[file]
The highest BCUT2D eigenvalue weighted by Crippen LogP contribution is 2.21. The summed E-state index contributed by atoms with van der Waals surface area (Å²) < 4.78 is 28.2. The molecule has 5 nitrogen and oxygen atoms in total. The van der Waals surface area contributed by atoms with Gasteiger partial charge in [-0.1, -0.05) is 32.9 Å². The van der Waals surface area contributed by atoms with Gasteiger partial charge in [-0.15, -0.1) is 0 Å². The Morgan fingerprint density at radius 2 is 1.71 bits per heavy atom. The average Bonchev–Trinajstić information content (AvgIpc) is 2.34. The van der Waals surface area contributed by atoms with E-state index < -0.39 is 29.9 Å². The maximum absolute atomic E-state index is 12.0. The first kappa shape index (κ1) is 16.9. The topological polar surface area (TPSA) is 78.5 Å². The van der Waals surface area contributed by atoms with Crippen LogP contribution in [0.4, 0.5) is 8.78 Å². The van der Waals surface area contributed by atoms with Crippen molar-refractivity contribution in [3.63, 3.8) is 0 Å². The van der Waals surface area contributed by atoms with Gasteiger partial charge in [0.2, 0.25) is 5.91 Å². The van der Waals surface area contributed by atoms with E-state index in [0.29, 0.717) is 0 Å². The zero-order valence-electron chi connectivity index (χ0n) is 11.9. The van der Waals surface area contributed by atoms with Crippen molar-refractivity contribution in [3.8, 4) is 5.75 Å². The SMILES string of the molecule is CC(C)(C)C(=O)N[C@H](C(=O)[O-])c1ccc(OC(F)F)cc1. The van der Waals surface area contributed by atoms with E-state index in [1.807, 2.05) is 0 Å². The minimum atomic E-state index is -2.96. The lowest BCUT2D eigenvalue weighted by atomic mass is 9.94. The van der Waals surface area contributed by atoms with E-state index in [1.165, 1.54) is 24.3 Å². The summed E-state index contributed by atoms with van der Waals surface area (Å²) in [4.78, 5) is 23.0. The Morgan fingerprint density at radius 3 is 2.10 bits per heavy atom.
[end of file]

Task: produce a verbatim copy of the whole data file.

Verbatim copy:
The highest BCUT2D eigenvalue weighted by Crippen LogP contribution is 2.21. The summed E-state index contributed by atoms with van der Waals surface area (Å²) < 4.78 is 28.2. The molecule has 5 nitrogen and oxygen atoms in total. The van der Waals surface area contributed by atoms with Gasteiger partial charge in [-0.1, -0.05) is 32.9 Å². The van der Waals surface area contributed by atoms with Gasteiger partial charge in [-0.15, -0.1) is 0 Å². The Morgan fingerprint density at radius 2 is 1.71 bits per heavy atom. The average Bonchev–Trinajstić information content (AvgIpc) is 2.34. The van der Waals surface area contributed by atoms with E-state index < -0.39 is 29.9 Å². The maximum absolute atomic E-state index is 12.0. The first kappa shape index (κ1) is 16.9. The topological polar surface area (TPSA) is 78.5 Å². The van der Waals surface area contributed by atoms with Crippen LogP contribution in [0.4, 0.5) is 8.78 Å². The van der Waals surface area contributed by atoms with Crippen molar-refractivity contribution in [3.63, 3.8) is 0 Å². The van der Waals surface area contributed by atoms with Gasteiger partial charge in [0.2, 0.25) is 5.91 Å². The van der Waals surface area contributed by atoms with E-state index in [0.29, 0.717) is 0 Å². The zero-order valence-electron chi connectivity index (χ0n) is 11.9. The van der Waals surface area contributed by atoms with Crippen molar-refractivity contribution in [3.8, 4) is 5.75 Å². The SMILES string of the molecule is CC(C)(C)C(=O)N[C@H](C(=O)[O-])c1ccc(OC(F)F)cc1. The van der Waals surface area contributed by atoms with E-state index in [1.807, 2.05) is 0 Å². The minimum atomic E-state index is -2.96. The lowest BCUT2D eigenvalue weighted by atomic mass is 9.94. The van der Waals surface area contributed by atoms with E-state index in [1.165, 1.54) is 24.3 Å². The summed E-state index contributed by atoms with van der Waals surface area (Å²) in [4.78, 5) is 23.0. The Morgan fingerprint density at radius 3 is 2.10 bits per heavy atom.